I suppose I shouldn’t be surprised about voters’ lack of knowledge of where the state gets its money and how that money is spent. Urban legends about the budget abound on both the left and the right. Still, the findings of the Public Policy Institute of California’s (PPIC) new poll were a bit surprising. Nearly half (49 percent) of the Californians surveyed by the PPIC answered that prison spending accounted for the largest share of state spending. » Read more about: A Need for Knowledge »
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Bond measures often succeed at the polls, and it’s easy to see why. They require only a simple majority vote; generally – but not always – pay for infrastructure, such as schools and highways; and appear to be “free money” since voters aren’t asked to raise taxes in order to repay the bondholders. In reality, there’s no free lunch. Debt service (principal plus interest on bonds) becomes a new General Fund obligation paid out of the same limited revenues that also fund services that enhance the quality of life for all Californians – everything from K-12 and higher education to in-home care for low-income seniors and people with disabilities. » Read more about: No Free Lunch »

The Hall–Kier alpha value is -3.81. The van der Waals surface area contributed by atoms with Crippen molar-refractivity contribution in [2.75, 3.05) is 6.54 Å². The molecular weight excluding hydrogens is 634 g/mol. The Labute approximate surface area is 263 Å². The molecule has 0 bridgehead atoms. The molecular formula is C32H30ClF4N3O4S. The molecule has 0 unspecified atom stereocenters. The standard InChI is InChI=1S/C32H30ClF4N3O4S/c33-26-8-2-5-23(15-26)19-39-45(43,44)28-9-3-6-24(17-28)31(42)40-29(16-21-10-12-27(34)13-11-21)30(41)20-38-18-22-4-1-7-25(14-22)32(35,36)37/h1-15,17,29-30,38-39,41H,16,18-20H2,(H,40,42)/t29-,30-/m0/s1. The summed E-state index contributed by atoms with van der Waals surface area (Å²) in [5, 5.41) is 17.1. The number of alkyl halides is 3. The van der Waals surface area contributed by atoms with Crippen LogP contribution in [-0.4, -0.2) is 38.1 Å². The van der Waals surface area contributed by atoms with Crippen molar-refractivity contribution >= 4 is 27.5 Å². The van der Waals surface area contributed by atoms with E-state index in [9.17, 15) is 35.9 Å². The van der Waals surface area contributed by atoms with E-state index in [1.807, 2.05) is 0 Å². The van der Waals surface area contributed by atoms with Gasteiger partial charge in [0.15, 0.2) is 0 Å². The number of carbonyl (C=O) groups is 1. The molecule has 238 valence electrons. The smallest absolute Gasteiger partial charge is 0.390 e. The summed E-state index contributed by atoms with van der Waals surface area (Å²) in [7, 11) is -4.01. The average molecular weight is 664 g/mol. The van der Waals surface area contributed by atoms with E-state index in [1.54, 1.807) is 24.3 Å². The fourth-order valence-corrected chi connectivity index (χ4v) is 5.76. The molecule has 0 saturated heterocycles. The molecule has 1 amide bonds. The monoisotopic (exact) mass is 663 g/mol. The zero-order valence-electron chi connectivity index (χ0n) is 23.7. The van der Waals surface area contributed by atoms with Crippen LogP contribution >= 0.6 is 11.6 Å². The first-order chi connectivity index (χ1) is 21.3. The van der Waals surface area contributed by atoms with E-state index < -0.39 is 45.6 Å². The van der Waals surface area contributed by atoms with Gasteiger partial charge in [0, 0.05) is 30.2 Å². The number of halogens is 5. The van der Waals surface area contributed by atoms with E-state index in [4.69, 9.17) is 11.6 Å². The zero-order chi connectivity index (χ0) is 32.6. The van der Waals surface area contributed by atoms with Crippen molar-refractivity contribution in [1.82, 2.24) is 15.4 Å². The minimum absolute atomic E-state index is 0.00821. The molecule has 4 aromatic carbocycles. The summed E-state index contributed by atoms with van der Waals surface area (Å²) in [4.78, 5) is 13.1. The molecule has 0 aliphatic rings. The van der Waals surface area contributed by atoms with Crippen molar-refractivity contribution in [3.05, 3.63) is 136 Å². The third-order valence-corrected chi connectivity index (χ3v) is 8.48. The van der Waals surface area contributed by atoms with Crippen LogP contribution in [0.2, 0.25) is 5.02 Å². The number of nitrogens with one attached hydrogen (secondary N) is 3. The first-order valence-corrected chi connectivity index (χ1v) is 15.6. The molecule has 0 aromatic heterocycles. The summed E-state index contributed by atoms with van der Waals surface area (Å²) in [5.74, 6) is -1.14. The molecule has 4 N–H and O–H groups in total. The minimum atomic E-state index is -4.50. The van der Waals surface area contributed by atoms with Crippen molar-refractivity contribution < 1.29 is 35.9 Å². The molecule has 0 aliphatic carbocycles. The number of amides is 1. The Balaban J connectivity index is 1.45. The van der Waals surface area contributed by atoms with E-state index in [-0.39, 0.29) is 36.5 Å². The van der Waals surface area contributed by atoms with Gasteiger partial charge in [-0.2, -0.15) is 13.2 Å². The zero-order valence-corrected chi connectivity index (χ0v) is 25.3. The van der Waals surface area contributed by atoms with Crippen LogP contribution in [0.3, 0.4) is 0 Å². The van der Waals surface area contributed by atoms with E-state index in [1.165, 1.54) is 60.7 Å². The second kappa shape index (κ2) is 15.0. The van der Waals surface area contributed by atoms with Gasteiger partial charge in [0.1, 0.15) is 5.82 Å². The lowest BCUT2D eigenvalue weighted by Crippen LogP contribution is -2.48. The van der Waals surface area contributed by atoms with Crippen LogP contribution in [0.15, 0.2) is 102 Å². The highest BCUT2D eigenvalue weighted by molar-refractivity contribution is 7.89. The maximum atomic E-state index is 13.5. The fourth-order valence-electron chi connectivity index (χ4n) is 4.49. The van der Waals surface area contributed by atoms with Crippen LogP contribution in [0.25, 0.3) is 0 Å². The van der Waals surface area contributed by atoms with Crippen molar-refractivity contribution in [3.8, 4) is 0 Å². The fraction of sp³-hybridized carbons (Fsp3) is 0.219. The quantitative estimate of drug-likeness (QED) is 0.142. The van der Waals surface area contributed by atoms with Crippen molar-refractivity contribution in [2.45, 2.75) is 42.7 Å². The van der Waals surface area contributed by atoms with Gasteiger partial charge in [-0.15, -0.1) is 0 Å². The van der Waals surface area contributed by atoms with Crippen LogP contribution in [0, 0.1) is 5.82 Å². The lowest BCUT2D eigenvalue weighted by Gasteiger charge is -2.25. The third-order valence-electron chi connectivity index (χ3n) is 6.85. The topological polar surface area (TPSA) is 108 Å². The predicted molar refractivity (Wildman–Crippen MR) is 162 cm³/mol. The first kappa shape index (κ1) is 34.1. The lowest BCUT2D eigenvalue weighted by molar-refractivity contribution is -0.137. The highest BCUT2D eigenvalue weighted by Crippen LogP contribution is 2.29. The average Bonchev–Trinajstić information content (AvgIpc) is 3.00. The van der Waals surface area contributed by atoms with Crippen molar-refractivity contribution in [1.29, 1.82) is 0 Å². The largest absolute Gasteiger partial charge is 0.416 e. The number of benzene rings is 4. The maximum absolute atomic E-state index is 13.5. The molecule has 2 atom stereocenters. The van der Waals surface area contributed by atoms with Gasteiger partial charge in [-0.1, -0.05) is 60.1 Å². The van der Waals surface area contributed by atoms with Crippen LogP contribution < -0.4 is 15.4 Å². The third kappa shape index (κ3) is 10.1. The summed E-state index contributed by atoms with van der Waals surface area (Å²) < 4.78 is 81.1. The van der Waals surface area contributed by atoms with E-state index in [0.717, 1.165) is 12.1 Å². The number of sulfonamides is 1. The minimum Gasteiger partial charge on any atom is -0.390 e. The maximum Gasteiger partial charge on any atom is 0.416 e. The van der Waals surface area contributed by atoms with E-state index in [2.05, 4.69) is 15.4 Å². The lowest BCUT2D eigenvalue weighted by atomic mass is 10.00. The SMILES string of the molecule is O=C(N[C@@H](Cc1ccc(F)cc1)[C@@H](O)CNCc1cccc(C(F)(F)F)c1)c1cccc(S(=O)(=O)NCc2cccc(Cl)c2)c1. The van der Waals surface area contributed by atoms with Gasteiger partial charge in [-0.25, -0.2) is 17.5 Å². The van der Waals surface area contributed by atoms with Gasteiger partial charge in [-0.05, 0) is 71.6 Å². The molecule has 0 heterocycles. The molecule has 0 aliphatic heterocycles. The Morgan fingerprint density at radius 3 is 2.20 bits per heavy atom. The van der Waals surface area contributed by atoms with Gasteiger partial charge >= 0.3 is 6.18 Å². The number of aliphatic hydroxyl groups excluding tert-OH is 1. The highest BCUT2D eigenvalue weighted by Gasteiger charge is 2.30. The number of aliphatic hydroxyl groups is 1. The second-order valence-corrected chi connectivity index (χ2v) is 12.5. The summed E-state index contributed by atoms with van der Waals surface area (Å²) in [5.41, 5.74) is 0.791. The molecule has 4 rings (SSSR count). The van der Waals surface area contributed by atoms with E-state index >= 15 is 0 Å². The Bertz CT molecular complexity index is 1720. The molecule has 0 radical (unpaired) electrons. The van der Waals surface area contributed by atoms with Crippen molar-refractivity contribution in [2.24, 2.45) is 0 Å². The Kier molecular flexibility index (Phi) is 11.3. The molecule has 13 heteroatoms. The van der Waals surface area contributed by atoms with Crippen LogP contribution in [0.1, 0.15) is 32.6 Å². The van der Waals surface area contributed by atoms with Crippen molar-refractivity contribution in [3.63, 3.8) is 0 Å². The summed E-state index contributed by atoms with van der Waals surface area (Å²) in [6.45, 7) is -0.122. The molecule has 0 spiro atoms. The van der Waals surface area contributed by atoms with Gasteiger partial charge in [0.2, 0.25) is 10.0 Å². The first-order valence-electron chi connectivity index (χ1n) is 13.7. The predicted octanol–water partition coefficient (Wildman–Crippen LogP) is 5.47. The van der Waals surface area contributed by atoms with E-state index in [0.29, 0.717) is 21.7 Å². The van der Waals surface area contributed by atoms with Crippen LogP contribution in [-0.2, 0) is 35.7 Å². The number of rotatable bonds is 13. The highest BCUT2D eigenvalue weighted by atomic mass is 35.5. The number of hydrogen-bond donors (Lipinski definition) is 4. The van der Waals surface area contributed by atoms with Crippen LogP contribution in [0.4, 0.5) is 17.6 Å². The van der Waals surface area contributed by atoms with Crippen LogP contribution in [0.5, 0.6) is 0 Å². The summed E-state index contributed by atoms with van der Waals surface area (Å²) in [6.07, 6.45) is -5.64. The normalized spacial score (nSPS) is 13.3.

In May, California received its first infusion of education funding from the federal economic recovery act. It’s not chump change – some $3.4 billion has already been allocated to the state’s public schools and universities. More funding from the feds will be on the way between July and October. All told, California could receive approximately $11 billion over three years – funds that will help schools and universities avert deeper cuts than they’re already contemplating, which will help keep a bad situation from becoming even worse. » Read more about: Federal Economic Recovery Dollars Soften Impact of State Cuts to Schools »
Proposition 98, passed by California voters in November 1988, constitutionally guarantees a minimum level of funding for K-12 education, community colleges, and related child development, mental health, and developmental service programs. This paper examines the history of school finance prior to Proposition 98, the provisions of Proposition 98, the law’s implementation and impact on school finance, current budget debates regarding education finance, and how California’s school spending compares to other states.